…”Archaeologically, the post-Meroitic dark age in Lower Nubia is filled by the cultural remains which Reisner designated sixty years ago as the “X Group”. … …”As always, Reisner interpreted the unfamiliar “X Group” grave type as evidence of the coming of a new people… The cultural theories of Reisner found instant confirmation in the anatomical evidence of the X-Group skeletons as adduced by Elliot Smith: “The X Group people were strongly Negroid aliens who had suddenly made their way north… Read More

Christian Nubia and its churches

During the late antique and medieval period Nubia was divided into three kingdoms, from North to South: Nobadia, which largely corresponds with the modern Lower Nubia, Makouria in the middle, and Alwa in the south. The most powerful state was Makouria with its capital in Old-Dongola. Since the 6/7th century the kings from Dongola predominated also the state of Nobadia. It was governed by an eparch from Makouria with the authority of a viceroy who resided in Faras (ancient Pachoras),… Read More

Islam in Nubia

In the middle of the seventh century there were two fully established kingdoms existing in the Nile Valley south of Aswan: Makuria in the north and Alodia to the south. The former occupied the territory from the First Cataract to the tributary called Atbara in the south, the latter stretched south of the Fifth Cataract all the way to the Ethiopian uplands. The actual border between the two has yet to be determined. Most likely in the late twenties of… Read More

Nubia today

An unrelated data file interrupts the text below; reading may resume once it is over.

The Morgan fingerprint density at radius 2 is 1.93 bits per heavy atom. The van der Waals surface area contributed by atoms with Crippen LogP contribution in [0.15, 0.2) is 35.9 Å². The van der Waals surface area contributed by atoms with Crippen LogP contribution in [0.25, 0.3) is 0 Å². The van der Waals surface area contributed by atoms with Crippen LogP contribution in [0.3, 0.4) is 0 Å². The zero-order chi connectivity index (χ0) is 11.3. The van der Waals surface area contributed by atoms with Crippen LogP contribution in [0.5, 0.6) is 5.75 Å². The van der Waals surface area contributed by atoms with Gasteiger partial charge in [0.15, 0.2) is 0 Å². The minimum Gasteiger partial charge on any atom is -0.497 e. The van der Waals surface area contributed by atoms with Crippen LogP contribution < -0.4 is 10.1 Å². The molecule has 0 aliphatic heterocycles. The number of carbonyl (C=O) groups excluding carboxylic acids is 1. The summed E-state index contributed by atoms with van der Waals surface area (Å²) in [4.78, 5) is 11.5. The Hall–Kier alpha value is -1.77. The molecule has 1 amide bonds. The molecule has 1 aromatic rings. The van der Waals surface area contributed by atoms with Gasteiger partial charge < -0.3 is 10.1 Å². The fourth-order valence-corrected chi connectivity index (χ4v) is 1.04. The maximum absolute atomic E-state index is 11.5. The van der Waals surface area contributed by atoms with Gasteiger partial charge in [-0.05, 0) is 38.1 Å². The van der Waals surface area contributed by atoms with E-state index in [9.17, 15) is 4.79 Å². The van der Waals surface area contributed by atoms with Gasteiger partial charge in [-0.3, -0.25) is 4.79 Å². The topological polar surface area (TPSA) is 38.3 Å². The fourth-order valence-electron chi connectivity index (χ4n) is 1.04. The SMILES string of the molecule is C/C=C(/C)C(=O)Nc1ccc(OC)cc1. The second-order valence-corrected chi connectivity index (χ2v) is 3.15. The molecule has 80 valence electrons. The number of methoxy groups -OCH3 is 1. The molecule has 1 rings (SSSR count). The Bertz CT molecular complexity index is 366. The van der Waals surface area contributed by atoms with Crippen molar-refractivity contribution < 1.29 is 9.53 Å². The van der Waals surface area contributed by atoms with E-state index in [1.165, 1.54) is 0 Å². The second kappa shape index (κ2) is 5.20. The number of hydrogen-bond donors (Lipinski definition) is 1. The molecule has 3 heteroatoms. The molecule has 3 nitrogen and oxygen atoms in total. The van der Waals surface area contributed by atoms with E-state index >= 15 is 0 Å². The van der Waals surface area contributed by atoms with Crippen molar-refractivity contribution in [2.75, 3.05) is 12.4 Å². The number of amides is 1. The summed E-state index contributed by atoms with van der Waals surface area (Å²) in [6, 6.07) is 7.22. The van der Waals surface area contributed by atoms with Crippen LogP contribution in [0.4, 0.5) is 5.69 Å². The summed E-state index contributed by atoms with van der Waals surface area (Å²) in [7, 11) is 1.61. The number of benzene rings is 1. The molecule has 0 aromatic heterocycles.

Background  Nubian family in front of their house, Sudan “Unlike their ancient history, which has been thoroughly studied, little has been recorded in English about the social and economic aspects of the existing Nubian tribes. This, perhaps, is partly because the countless ancient Egyptian remains in the locality are more attractive to the visitors than the cultural life of the inhabitants. The famous travellers of the eighteenth and nineteenth centuries mentioned only random details which they came across in passing… Read More

The Nubian A-Group

The A-Group, an indigenous Nubian culture, emerged in Lower Nubia c. 3500 BC, during the Predynastic period in Egypt, and it reached its climax about the time of the Egyptian unification, c.3000 BC. George A. Reisner introduced the term “A-Group” in his chronological model of the Nubian cultures (1910). A-Group remains, mainly cemeteries, have been found between Kubaniya, 10 km (6 miles) to the north of Aswan, and Saras East in Bam el-Hagar, 30 km (20 miles) to the south… Read More

Prehistoric Sites in Egypt and in Sudan

It is entirely appropriate to note that when the international salvage efforts began, there was virtually no information available on the prehistoric development anywhere in Nubia, and even in Egypt little was known concerning prehistoric materials beyond a few scattered and rolled pieces found in ancient deposits along the Nile. From this limited evidence, archaeologists had concluded that the Nile Valley, both Nubia and Egypt, has been a culturally conservative cul-de-sac where the technological and typological attributes of the Middle… Read More

History of Nubia

The area now called Nubia extends along the Nile from the South of Aswan to the town of Dabba, near the Fourth cataract, linking Egypt – i.e. the northern part of the Nile valley – to the Sudan in the South. The name Nubia is first mentioned in Strabo’s Geographica; the Greek author is believed to have visited Egypt c. 29 BC. The etymology of the name Nubia is uncertain, but some researchers believe it is derived from the Ancient Egyptian nbu, meaning… Read More